As I think I’ve written elsewhere, we reporters who were on the race beat had the luxury of unobjectivity, rooting for the movement although we covered its problems and internal disputes. But one day, when I watched King coming up to the crest of a hill on the road from Selma to Montgomery, as black sharecroppers in Lowndes County, Alabama waited and shouted, “Dere he is,” he was, for sure, a modern Moses leading an exodus.
And the thousands marching behind them, including black and white celebrities and clergy of every faith under the protection of the National Guard and with the blessings of a president from Texas, were cause for my hope, for the future of the south and that the south would show the rest of the country the way to racial understanding if not peace.
We ought to remember that the eleven states of the Old Confederacy, plus a couple more, were part of the Democratic coalition that Roosevelt had built and was still holding when Johnson defeated Barry Goldwater.
It is true that the Solid South was Democratic because Lincoln had been a Republican. But by the time Johnson was president, southern stalwarts in the Senate like Richard Russell, J. William Fulbright and Sam Ervin helped overcome the throwbacks like James Eastland, to pass the civil rights bills – with Republican help. These were true constitutional conservatives; their recognition of the rightness of the cause of civil rights preserved the union.
But Lyndon Johnson, who knew the south and politics like no one else, ruminated in 1965 that the Voting Rights Act meant the South would go Republican in 50 years. It didn’t take that long.
New Yorker writer George Packer recounts an anecdote from Pat Buchanan who was with Richard Nixon in 1966 in Columbia, South Carolina where he worked the crowd into a frenzy.
“Buchanan recalls that the room was full of sweat, cigar smoke, and rage; the rhetoric was about patriotism and law and order...As they left the hotel, Nixon said, ‘This is the future of this party, right here in the south.’”
Two years later, Nixon and the Republican Party won the presidency by adopting the “Southern Strategy” which divided the south by race - blacks who began to vote with the Democrats and whites, those of the old south who reacted to what they saw as civil rights unrest and those of the new south - suburbanites (many from the north) who had belonged to no party.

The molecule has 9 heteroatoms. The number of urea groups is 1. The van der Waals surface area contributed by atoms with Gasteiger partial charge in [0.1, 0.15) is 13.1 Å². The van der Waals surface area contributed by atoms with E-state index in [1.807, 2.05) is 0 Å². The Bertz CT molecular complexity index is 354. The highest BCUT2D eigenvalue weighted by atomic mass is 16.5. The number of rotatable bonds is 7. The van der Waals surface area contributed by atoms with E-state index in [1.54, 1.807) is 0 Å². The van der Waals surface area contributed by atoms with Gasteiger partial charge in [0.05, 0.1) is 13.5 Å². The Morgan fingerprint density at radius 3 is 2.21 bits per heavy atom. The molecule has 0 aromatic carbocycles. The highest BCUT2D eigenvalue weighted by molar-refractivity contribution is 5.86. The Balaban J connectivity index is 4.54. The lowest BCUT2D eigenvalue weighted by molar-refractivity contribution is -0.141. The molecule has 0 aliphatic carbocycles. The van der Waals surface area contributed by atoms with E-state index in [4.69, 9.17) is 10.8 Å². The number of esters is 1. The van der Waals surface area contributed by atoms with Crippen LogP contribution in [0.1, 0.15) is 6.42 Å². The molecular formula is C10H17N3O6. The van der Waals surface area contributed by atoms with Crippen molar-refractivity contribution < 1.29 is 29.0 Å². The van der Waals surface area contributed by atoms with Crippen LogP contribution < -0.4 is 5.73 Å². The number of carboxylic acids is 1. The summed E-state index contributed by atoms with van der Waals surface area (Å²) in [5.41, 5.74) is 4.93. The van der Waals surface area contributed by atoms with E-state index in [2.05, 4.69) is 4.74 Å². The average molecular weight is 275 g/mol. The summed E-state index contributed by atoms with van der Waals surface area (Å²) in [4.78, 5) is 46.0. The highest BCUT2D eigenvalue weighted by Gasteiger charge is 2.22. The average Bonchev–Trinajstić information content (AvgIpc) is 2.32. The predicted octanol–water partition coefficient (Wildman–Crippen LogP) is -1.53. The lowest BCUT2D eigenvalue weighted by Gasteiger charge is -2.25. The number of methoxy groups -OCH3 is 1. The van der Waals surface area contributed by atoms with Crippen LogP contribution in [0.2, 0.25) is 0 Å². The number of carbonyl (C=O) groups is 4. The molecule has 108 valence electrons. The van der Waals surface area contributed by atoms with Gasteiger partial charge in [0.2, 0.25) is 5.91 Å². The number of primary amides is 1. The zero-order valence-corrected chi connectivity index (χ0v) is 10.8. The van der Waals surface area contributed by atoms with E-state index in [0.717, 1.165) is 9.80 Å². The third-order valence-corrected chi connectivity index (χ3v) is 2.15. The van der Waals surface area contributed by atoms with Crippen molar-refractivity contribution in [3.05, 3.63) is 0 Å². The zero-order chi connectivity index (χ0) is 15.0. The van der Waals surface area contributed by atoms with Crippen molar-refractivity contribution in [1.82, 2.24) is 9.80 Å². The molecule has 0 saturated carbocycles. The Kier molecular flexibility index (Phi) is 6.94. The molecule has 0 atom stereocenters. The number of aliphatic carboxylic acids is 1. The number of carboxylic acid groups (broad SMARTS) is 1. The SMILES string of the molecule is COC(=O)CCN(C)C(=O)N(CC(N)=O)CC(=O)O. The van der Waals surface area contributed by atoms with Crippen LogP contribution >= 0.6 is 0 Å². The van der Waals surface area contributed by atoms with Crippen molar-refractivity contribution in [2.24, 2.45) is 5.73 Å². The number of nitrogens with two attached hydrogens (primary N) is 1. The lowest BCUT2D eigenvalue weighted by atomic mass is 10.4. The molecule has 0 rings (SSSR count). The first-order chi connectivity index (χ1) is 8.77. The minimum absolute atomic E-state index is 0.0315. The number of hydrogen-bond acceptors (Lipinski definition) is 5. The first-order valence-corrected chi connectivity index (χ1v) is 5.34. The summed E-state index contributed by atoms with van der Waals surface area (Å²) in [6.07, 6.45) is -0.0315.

As cynical as his campaign was, Nixon had been a creature of Washington and did not seek to dismantle the federal government. Indeed, he sought an improved welfare system, health care and gave us the Environmental Protection Agency. The Vietnam War and Watergate stopped the Republican advance.
Ironically, Democrat Jimmy Carter, as an outsider from Georgia, initiated the attacks on Washington and his presidency never recovered from Washington’s reaction. So it was left to Ronald Reagan to fasten to the right-wing of the Republican Party the overt racism as well as the ideological opposition to the central government as a socialist threat.
Reagan, you remember, deliberately began his 1980 campaign at the Neshoba County Fair in Philadelphia, Mississippi where three voting rights workers were murdered in 1964. Trent Lott, then a Republican congressman from Mississippi, had suggested the site. Reagan said in his speech: “I believe in states’ rights.” And the first priority of his presidency (although not completely successful) was the dismantling of the social programs of Johnson’s Great Society.
The elder George Bush’s 1988 campaign was led by South Carolinian Lee Atwater who made race (Willie Horton) part of the campaign. But to his credit, Bush, a conventional and moderate conservative who had voted for the civil rights bills in Congress, ran afoul of right-winger Pat Buchanan by raising taxes when it was necessary and it cost him the presidency.
Reagan’s legacy was twisted even further to the crazy right by the southern-led Republican cabal in the 1995 Congress led by Speaker Newt Gingrich of Cobb County, Georgia (where the Klan was strong) and Representatives Dick Armey and Tom DeLay of Texas, and the then-Senate Republican leader, Trent Lott who lost his job for praising the racist legacy of the late Strom Thurmond.